To determine the complete EBV genome sequence in C666-1 cells.
The C666-1 genome was sequenced by 100-bases pair-end massive parallel sequencing. Bioinformatics analysis was performed to extract the EBV sequences and construct an EBV consensus sequence map. PCR amplification and Sanger DNA sequencing were used for sequence validation and gap filling. A phylogenetic analysis of EBV strain in C666-1 cells and other reported EBV strains was performed.
A 171,317 bp complete EBV genome of C666-1 was successfully constructed (GenBank accession number: KC617875). Phylogenetic analysis of EBV genome in C666-1 revealed that the C666-1 EBV strain is closely related to the reported strains in NPC primary tumors.
C666-1 contains a representative NPC-associated EBV genome and might serve as an important model for studying the roles or function of viral proteins in NPC tumorigenesis.
Epstein-Barr virus; Nasopharyngeal carcinoma; Whole-genome deep sequencing; Single-nucleotide variations; Indels; Phylogenetic analysis; BNRF
Nasopharyngeal carcinomas (NPC) are consistently associated with the Epstein-Barr virus (EBV). Though NPCs are more radiosensitive and chemosensitive than other tumors of the upper aero-digestive tract, many therapeutic challenges remain. In a previous report, we have presented data supporting a possible therapeutic strategy based on artificial TLR3 stimulation combined to the inhibition of the IAP protein family (Inhibitor of Apoptosis Proteins). The present study was designed to progress towards practical applications of this strategy pursuing 2 main objectives: 1) to formally demonstrate expression of the TLR3 protein by malignant NPC cells; 2) to investigate the effect of poly(A:U) as a novel TLR3-agonist more specific than poly(I:C) which was used in our previous study.
TLR3 expression was investigated in a series of NPC cell lines and clinical specimens by Western blot analysis and immunohistochemistry, respectively. The effects on NPC cells growth of the TLR3 ligand poly(A:U) used either alone or in combination with RMT5265, an IAP inhibitor based on Smac-mimicry, were assessed using MTT assays and clonogenic assays.
TLR3 was detected at a high level in all NPC cell lines and clinical specimens. Low concentrations of poly(A:U) were applied to several types of NPC cells including cells from the C17 xenograft which for the first time have been adapted to permanent propagation in vitro. As a single agent, poly(A:U) had no significant effects on cell growth and cell survival. In contrast, dramatic effects were obtained when it was combined with the IAP inhibitor RMT5265. These effects were obtained using concentrations as low as 0.5 μg/ml (poly(A:U)) and 50 nM (RMT5265).
These data confirm that TLR3 expression is a factor of vulnerability for NPC cells. They suggest that in some specific pathological and pharmacological contexts, it might be worth to use Smac-mimetics at very low doses, allowing a better management of secondary effects. In light of our observations, combined use of both types of compounds should be considered for treatment of nasopharyngeal carcinomas.
Toll-Like Receptor 3; Nasopharyngeal cancer; Epstein-Barr virus; Poly(A:U); Smac-mimetic; Inhibitor of Apoptosis Protein
c-Met represents an important emerging therapeutic target in cancer. Here, we demonstrate the mechanism by which c-Met tyrosine kinase inhibition inhibits tumor growth in a highly invasive Asian-prevalent head and neck cancer, nasopharyngeal cancer (NPC). c-Met tyrosine kinase inhibitors (TKIs; AM7 and c-Met TKI tool compound SU11274) downregulated c-Met phosphorylation resulting in markedly inhibited growth and invasion of NPC cells. Strikingly, inhibition of c-Met resulted in marked downregulation of TIGAR (TP53-induced Glycolysis and Apoptosis Regulator) and subsequent depletion of intracellular NADPH. Importantly, overexpression of TIGAR ameliorated the effects of c-Met kinase inhibition, confirming the importance of TIGAR downregulation in growth inhibition induced by c-Met TKI. The effects of c-Met inhibition on TIGAR and NADPH levels were observed with two different c-Met TKIs (AM7 and SU11274) and with multiple cell lines. As NADPH provides a crucial reducing power required for cell survival and proliferation, our findings represent a novel mechanistic action of c-Met TKI, which may represent a key effect of c-Met kinase inhibition. Our data provides the first evidence linking c-Met, TIGAR and NADPH regulation in human cancer cells suggesting that inhibition of a tyrosine kinase/TIGAR/NADPH cascade may have therapeutic applicability in human cancers.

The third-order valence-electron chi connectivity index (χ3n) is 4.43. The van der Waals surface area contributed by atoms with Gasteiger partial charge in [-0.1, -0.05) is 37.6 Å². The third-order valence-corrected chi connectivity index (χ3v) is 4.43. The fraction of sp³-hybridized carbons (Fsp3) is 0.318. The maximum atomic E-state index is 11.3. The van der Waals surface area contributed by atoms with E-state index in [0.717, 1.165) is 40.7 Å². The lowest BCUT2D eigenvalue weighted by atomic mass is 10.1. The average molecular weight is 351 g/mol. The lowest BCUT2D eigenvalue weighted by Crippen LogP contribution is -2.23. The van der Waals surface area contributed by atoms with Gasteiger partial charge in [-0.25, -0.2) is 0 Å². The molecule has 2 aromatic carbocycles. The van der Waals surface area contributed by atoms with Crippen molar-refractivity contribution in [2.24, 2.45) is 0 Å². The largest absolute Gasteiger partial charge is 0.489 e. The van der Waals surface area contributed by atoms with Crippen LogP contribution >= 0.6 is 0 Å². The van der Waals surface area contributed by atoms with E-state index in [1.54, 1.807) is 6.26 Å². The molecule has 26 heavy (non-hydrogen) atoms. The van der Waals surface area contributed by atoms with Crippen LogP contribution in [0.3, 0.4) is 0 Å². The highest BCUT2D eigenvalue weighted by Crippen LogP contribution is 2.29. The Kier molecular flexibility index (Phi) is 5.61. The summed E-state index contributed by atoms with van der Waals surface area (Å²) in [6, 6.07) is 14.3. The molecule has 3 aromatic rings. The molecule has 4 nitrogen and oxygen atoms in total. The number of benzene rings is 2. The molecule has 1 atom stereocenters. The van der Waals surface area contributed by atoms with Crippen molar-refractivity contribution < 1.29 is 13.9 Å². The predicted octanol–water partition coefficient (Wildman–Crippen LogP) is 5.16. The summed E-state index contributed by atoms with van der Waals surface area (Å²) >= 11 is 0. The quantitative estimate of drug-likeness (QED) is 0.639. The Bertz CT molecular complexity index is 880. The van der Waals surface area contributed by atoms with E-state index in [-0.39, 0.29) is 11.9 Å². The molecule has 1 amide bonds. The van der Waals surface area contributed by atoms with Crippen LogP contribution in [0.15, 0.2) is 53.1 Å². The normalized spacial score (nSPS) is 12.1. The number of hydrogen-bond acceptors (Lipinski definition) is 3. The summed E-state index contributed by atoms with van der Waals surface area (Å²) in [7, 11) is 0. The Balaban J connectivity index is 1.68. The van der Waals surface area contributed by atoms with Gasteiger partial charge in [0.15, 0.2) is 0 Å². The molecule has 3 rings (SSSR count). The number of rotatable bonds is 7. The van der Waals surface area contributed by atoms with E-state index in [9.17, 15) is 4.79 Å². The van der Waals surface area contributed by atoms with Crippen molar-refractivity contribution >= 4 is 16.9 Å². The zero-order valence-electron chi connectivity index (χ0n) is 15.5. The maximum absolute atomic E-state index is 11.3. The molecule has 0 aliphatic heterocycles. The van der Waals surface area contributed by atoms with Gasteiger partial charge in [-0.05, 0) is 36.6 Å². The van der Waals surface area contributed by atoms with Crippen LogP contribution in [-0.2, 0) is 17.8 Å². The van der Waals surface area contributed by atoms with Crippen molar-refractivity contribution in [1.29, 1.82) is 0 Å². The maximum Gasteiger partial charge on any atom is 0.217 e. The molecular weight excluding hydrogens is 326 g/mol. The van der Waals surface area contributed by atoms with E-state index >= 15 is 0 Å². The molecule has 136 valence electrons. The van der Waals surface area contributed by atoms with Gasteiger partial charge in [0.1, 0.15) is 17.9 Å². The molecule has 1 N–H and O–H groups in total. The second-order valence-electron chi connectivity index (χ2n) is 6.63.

c-Met tyrosine kinase inhibitor; TIGAR; NADPH
Psychological stress-associated immune dysregulation has been shown to disrupt the steady state expression and reactivate latent herpes viruses. One such virus is the Epstein Barr virus (EBV), which is associated with several human malignancies. EBV infects >90% of people living in North America and persists for life in latently infected cells. Although several studies have shown that glucocorticoids (GCs) can directly induce reactivation of the latent virus, the mechanism of stress hormone involvement in the control of EBV gene expression is not well understood. In this study, we tested the hypothesis that GCs can induce the latent EBV genome to lytically replicate through the induction of the EBV immediate early gene BZLF1 which encodes the lytic transactivator protein ZEBRA. We show a dose-dependent upregulation of BZLF1 mRNA expression by hydrocortisone (HC) and dexamethasone (Dex) in Daudi cells, an EBV genome positive Burkitt’s lymphoma cell line, and Dex-induction of the early gene products BLLF3 (encoding for the EBV dUTPase) and BALF5 (encoding for the EBV DNA polymerase). We show that Daudi cells express glucocorticoid receptors (GR) that mediate Dex-dependent upregulation of BZLF1 mRNA levels. This effect was inhibited by both the glucocorticoid receptor antagonist RU486 and by cycloheximide. The results suggest that GCs, in addition to inducing stress-related immune dysregulation, can mediate latent EBV reactivation through the induction of the BZLF1 gene.